which is constant for all blades of the same alloy.
Use a tension gauge and set it to whatever the blade maker suggests
Other than shorter lifespan of the blade, there is not much really
wrong with running a blade with more tension than it actually needs,
as long as the saw FRAME will handle the tension, AND you release the
tension after use
Also, if you fully compress the blade tension spring, that is a bad
idea. Spring completely compressed has NO give to absorb shocks/etc
On Sun, 25 Jan 2004 07:29:23 -0500, "Stephen Meier"
On Sun, 25 Jan 2004 07:29:23 -0500, "Stephen Meier"
It doesn't - the bandsaw ought to cope with more tension than the
blade, so for best results ask the blade, not the frame.
A cheap 14" saw ought to tension 1/2" blades and track 3/4" blades.
You'll get better results from a 1/2" blade at the right tension than
from an under-tensioned 3/4". Fitting a better spring can sometimes
To be honest, there is no point in running a blade more than 1/2" wide
on a "domestic" 14" saw. You might have to look harder to find the
tooth profile you want in a narrower band, especially for huge hook
teeth to rip green timber, but it'll work better.
The limit of tensioning a bandsaw is when you bottom out the spring.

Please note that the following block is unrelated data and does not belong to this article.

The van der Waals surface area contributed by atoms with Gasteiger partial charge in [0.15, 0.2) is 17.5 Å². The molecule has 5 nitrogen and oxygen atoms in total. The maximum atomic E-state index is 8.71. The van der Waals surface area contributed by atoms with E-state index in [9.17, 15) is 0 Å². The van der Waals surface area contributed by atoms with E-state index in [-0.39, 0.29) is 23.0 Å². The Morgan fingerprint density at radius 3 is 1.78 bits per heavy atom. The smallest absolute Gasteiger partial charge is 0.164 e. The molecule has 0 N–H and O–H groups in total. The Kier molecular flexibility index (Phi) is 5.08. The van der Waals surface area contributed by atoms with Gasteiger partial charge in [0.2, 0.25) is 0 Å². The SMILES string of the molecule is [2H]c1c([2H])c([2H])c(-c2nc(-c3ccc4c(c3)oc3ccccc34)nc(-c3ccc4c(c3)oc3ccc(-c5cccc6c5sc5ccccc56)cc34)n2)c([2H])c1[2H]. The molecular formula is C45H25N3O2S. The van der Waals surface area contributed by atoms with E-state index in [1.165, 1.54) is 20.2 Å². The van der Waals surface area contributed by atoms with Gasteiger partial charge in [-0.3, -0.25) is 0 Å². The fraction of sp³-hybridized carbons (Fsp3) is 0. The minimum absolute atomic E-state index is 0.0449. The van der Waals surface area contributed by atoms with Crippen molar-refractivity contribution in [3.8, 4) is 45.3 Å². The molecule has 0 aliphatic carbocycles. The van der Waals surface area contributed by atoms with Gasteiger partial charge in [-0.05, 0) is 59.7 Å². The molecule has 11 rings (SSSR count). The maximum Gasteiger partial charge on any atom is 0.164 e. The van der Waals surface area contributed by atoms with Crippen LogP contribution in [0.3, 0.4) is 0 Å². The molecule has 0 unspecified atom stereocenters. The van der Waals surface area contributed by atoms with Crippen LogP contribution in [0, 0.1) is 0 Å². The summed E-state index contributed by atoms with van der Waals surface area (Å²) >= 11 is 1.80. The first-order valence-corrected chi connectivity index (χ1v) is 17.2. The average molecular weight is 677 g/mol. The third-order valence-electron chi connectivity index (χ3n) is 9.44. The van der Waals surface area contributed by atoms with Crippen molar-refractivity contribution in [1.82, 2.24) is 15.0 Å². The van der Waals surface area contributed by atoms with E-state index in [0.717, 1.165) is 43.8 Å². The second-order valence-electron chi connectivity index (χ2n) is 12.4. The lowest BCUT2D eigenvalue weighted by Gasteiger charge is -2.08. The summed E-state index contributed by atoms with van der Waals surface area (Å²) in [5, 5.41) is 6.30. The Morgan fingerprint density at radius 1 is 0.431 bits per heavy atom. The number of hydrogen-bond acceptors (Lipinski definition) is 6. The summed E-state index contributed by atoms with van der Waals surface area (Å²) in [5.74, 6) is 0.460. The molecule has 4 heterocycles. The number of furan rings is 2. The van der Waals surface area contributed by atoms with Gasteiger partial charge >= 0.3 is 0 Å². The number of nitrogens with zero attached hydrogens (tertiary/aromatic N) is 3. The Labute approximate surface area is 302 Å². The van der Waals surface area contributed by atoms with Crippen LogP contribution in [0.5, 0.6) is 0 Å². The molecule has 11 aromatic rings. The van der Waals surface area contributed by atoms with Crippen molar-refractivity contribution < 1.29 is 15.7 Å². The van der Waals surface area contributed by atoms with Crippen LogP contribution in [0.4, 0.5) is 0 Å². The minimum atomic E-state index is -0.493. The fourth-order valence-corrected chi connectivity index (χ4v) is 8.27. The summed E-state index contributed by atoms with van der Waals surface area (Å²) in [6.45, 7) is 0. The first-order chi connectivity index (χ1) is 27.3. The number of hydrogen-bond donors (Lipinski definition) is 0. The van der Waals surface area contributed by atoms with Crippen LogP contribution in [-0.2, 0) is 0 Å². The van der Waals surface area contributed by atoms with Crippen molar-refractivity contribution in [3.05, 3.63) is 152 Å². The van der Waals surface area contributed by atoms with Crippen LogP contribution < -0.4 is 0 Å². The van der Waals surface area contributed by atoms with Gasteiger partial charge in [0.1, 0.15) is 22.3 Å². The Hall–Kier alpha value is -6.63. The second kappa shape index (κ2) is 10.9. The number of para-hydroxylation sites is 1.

The frame itself ought to take a huge amount of tension, far more than
the blade will ever need, but most 14" machine springs can't tension a
With the spring in proper use, it acts as a shock absorber. If you've
squashed the spring flat, then there's no "give" in the saw, should
the blade catch on anything. The spring rate goes up and so the
slightest change in length causes a huge increase in tension - this
snaps your blade or damages the wheel bearings.
Blade tension is best measured by measuring length extension (strain)
in the blade itself. Strain (length change) is more important than
stress (force). Measure this accurately at least once for each blade
(redo it as the blades age), then calibrate your own saw for your own
favourite blades. Most saws have a tension scale which is inaccurately
calibrated, but you can make your own marks on it.
To saw well, we would like to use an enormous tension (force) to
stress the blade. However the blade is also a spring, so this applied
stress gives rise to a resultant strain (stretching). Too much strain
in any steel causes fatigue, and this depends more consistently on the
_strain_ achieved, not the stress. We thus reduce the tension on the
blade until the strain is reduced enough to give an adequate blade
lifetime. Properly run, blades should break from fatigue just as
their teeth are worn out.
The simplest strain meter was described in FWW some time back. Take a
6" stick with one end sawn off and sliding loose on a headless nail
(effectively a stretchy stick). Take the tension off the blade and
clamp the closed-up stick to it at 5" centres. Now tension the blade
and watch the gap open up in the stick (You can knock a couple of pins
in to give a pair of measuring faces). Measure this gap with feeler
gauges. A maximum strain of 0.1% equates to a 5 thou gap over 5" of
blade length, which is a reasonable figure.
The pictures are in FWW 147 - Jan/Feb 2001. But ignore the text,
because it's ignorant gibberish (You can't measure tension in psi,
and it goes downhill from there 8-( )
Some makers (Suffolk's Timberwolf) specialise in blades that are
designed to run at a lower strain. Refer to their documentation for